He commended the Mourne Heritage Trust for their vital sponsorship, without which the project would not have been possible; Down District Council for its help and financial contribution; the Department of the Environment for placing the signs, and the Mourne Observer for producing the booklet and a summarising leaflet.
Mr Law also thanked his colleague Mrs Bannon for her role in the research and administration, and writer Terence Bowman for putting together such an excellent local history for the Newcastle area.
“In many ways,” he said, “we have only scratched the surface of the many places and memories of old Newcastle. Hopefully, we will all benefit from this opportunity to remember some important aspects of our distinctive local heritage.”


Responding, Mr Bowman said it had been a privilege for him to give something back to the town, which had welcomed him into its midst back in 1976.
He thanked the many individuals who had shared not only their memories of times long past, but who had also, in many cases, provided their own family photographs and other memorabilia to support the project.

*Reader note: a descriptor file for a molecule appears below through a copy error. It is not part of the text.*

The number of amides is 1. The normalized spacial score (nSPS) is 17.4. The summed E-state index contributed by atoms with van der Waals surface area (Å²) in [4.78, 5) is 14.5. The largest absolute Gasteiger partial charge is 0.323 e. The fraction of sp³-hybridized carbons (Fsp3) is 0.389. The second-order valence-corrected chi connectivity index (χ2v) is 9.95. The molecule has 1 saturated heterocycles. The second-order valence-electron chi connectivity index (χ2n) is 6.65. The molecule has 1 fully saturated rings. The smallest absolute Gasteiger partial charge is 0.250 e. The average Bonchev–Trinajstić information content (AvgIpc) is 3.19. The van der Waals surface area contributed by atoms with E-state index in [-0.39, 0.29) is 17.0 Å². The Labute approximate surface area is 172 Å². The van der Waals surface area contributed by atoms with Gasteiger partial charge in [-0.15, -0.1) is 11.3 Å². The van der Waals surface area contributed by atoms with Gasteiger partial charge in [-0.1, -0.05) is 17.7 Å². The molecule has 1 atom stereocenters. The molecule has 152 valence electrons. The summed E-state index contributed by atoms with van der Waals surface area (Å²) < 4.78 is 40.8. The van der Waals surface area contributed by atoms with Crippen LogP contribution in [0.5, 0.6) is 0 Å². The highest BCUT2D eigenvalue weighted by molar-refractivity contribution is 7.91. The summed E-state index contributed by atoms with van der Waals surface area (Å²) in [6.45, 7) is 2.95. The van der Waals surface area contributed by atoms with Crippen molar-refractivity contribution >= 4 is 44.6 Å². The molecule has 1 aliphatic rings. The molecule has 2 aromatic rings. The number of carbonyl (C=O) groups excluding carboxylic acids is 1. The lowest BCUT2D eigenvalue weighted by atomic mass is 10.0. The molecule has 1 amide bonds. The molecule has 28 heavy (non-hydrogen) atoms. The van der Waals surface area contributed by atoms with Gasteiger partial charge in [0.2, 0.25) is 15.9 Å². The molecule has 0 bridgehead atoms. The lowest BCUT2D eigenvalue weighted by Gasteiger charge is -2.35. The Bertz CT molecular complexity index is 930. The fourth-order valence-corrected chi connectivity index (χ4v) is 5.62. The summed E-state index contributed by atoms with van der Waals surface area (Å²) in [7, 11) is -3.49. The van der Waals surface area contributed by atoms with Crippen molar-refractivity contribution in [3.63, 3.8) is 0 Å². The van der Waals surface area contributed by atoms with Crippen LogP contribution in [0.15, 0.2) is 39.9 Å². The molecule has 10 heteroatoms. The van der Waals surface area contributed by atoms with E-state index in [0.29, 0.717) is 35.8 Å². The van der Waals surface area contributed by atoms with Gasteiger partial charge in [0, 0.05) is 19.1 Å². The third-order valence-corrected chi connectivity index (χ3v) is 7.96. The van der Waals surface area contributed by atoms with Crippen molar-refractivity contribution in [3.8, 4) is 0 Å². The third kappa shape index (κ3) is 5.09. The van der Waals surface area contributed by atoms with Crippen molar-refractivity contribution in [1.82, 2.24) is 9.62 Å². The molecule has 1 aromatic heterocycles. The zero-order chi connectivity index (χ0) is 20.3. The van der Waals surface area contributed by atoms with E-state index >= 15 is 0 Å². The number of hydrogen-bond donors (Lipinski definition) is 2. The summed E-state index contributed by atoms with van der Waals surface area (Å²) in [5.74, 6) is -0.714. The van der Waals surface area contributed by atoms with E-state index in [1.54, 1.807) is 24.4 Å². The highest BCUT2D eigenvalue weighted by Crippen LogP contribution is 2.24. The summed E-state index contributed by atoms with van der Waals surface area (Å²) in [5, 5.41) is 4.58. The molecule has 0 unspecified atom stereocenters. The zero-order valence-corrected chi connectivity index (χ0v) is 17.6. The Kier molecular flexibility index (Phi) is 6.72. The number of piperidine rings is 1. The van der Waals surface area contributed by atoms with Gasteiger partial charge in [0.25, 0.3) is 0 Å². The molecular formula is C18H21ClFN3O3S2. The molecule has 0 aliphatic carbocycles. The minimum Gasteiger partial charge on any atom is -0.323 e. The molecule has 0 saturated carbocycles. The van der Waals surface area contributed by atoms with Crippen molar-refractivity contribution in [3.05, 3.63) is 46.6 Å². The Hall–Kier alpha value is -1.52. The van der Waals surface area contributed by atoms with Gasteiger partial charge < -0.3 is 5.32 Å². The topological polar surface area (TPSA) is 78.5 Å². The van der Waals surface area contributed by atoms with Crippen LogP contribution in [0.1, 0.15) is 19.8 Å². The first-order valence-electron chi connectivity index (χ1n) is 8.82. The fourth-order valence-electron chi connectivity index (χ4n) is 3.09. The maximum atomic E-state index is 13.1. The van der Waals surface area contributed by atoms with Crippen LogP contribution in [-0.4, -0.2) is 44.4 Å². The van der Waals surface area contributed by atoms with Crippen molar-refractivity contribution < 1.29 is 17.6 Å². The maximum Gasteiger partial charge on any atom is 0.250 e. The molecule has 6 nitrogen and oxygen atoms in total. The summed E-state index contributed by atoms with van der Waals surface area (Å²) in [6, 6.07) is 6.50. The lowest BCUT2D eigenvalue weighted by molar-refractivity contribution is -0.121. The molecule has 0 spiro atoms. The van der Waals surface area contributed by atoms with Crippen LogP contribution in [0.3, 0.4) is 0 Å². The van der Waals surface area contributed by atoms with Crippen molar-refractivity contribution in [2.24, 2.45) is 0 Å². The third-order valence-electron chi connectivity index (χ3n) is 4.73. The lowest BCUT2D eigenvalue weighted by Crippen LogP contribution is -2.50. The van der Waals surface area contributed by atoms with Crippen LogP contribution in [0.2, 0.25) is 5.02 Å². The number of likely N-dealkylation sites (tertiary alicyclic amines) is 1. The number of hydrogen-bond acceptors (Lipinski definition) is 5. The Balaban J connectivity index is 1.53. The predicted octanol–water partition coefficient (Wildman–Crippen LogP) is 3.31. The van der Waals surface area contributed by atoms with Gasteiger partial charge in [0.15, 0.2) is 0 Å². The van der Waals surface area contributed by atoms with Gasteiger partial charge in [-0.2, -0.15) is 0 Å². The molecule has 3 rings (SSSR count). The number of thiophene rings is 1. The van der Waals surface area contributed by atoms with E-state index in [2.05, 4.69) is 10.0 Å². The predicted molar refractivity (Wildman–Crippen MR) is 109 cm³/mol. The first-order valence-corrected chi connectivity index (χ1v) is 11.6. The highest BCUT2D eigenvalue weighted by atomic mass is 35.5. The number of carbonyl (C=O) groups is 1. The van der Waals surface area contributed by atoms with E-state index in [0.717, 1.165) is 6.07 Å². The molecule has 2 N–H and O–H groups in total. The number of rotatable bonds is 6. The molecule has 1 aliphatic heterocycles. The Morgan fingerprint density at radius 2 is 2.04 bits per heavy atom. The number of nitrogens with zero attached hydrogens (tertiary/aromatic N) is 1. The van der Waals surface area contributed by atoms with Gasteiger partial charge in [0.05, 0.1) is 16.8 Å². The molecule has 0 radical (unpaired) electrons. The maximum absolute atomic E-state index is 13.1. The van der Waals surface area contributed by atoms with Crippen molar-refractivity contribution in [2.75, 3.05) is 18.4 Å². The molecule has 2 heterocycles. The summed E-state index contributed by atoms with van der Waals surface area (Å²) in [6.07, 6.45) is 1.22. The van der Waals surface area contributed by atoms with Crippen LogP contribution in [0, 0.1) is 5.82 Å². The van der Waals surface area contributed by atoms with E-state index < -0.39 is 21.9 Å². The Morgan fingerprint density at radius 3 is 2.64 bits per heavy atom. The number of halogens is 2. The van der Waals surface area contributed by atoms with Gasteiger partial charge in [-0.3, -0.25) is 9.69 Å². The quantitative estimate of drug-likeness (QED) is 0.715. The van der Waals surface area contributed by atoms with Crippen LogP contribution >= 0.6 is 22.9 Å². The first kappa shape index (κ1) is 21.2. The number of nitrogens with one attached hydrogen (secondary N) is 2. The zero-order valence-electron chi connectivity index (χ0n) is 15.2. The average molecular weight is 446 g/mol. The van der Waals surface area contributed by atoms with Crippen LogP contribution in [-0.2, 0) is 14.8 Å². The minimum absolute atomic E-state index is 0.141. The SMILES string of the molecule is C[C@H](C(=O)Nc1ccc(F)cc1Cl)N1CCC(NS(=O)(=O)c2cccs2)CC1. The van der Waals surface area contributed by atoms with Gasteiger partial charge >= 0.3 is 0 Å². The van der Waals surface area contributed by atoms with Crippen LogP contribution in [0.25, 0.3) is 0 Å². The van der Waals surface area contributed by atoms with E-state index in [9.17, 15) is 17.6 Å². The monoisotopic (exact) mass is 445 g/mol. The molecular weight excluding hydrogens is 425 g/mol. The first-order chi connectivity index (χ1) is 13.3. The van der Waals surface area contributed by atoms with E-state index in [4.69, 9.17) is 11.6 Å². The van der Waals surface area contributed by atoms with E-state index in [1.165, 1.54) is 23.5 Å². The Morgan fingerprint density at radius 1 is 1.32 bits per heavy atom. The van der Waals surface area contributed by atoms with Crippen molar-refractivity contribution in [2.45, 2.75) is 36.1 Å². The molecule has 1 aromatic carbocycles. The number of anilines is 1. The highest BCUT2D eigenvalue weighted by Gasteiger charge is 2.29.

Mr Bowman also urged anyone with additional information, or, indeed, anyone who wished to correct any of the details in the booklet, to get in touch with the Chamber of Commerce as it would be their desire to update it, with further Places That Time Forgot in the future.
Mr Eric Tommasini, Down Council’s town centres manager for Downpatrick, Ballynahinch and Newcastle, commended the Chamber of Commerce on their initiative, which he hoped would act as a catalyst for similar projects around the district, whereby important aspects of local history would be preserved.
He said the Council was very pleased to be involved in the Places That Time Forgot project and he congratulated all those involved in any way.
The concluding speaker was Ms Camilla Fitzpatrick, sustainable tourism manager with the Mourne Heritage Trust. She explained that the project had been assisted by the Trust as part of the Natural Resource Rural Tourism Initiative, under the Peace and Reconciliation Programme. She too commended the Chamber on putting forward such a worthwhile undertaking and seeing it through to a very satisfactory conclusion.
Places that won’t be forgotten